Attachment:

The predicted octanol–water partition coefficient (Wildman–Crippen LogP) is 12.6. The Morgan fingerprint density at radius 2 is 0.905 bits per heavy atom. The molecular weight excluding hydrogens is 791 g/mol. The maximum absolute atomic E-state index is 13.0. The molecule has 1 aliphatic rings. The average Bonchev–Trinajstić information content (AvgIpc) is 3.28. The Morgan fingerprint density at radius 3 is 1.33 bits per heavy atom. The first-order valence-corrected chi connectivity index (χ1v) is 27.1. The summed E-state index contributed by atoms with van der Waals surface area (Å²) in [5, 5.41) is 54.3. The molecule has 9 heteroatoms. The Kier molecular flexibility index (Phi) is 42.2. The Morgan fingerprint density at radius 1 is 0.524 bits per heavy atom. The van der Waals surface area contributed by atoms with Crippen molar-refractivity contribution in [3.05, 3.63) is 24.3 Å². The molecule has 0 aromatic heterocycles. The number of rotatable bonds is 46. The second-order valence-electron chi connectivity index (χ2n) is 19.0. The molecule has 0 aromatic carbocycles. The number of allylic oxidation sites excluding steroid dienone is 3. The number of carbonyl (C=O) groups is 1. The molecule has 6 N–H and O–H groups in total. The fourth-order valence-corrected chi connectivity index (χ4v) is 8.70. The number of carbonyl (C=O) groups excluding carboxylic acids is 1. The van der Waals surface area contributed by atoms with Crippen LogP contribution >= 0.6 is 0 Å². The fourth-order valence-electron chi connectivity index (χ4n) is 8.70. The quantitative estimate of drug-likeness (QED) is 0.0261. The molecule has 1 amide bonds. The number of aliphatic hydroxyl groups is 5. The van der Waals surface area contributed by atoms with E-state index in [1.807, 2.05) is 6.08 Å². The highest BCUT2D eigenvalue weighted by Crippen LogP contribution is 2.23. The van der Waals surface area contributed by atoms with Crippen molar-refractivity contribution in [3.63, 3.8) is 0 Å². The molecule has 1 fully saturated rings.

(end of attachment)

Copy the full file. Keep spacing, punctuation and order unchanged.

The predicted octanol–water partition coefficient (Wildman–Crippen LogP) is 12.6. The Morgan fingerprint density at radius 2 is 0.905 bits per heavy atom. The molecular weight excluding hydrogens is 791 g/mol. The maximum absolute atomic E-state index is 13.0. The molecule has 1 aliphatic rings. The average Bonchev–Trinajstić information content (AvgIpc) is 3.28. The Morgan fingerprint density at radius 3 is 1.33 bits per heavy atom. The first-order valence-corrected chi connectivity index (χ1v) is 27.1. The summed E-state index contributed by atoms with van der Waals surface area (Å²) in [5, 5.41) is 54.3. The molecule has 9 heteroatoms. The Kier molecular flexibility index (Phi) is 42.2. The Morgan fingerprint density at radius 1 is 0.524 bits per heavy atom. The van der Waals surface area contributed by atoms with Crippen molar-refractivity contribution in [3.05, 3.63) is 24.3 Å². The molecule has 0 aromatic heterocycles. The number of rotatable bonds is 46. The second-order valence-electron chi connectivity index (χ2n) is 19.0. The molecule has 0 aromatic carbocycles. The number of allylic oxidation sites excluding steroid dienone is 3. The number of carbonyl (C=O) groups is 1. The molecule has 6 N–H and O–H groups in total. The fourth-order valence-corrected chi connectivity index (χ4v) is 8.70. The number of carbonyl (C=O) groups excluding carboxylic acids is 1. The van der Waals surface area contributed by atoms with Crippen LogP contribution >= 0.6 is 0 Å². The fourth-order valence-electron chi connectivity index (χ4n) is 8.70. The quantitative estimate of drug-likeness (QED) is 0.0261. The molecule has 1 amide bonds. The number of aliphatic hydroxyl groups is 5. The van der Waals surface area contributed by atoms with E-state index in [1.807, 2.05) is 6.08 Å². The highest BCUT2D eigenvalue weighted by Crippen LogP contribution is 2.23. The van der Waals surface area contributed by atoms with Crippen molar-refractivity contribution in [3.63, 3.8) is 0 Å². The molecule has 1 fully saturated rings.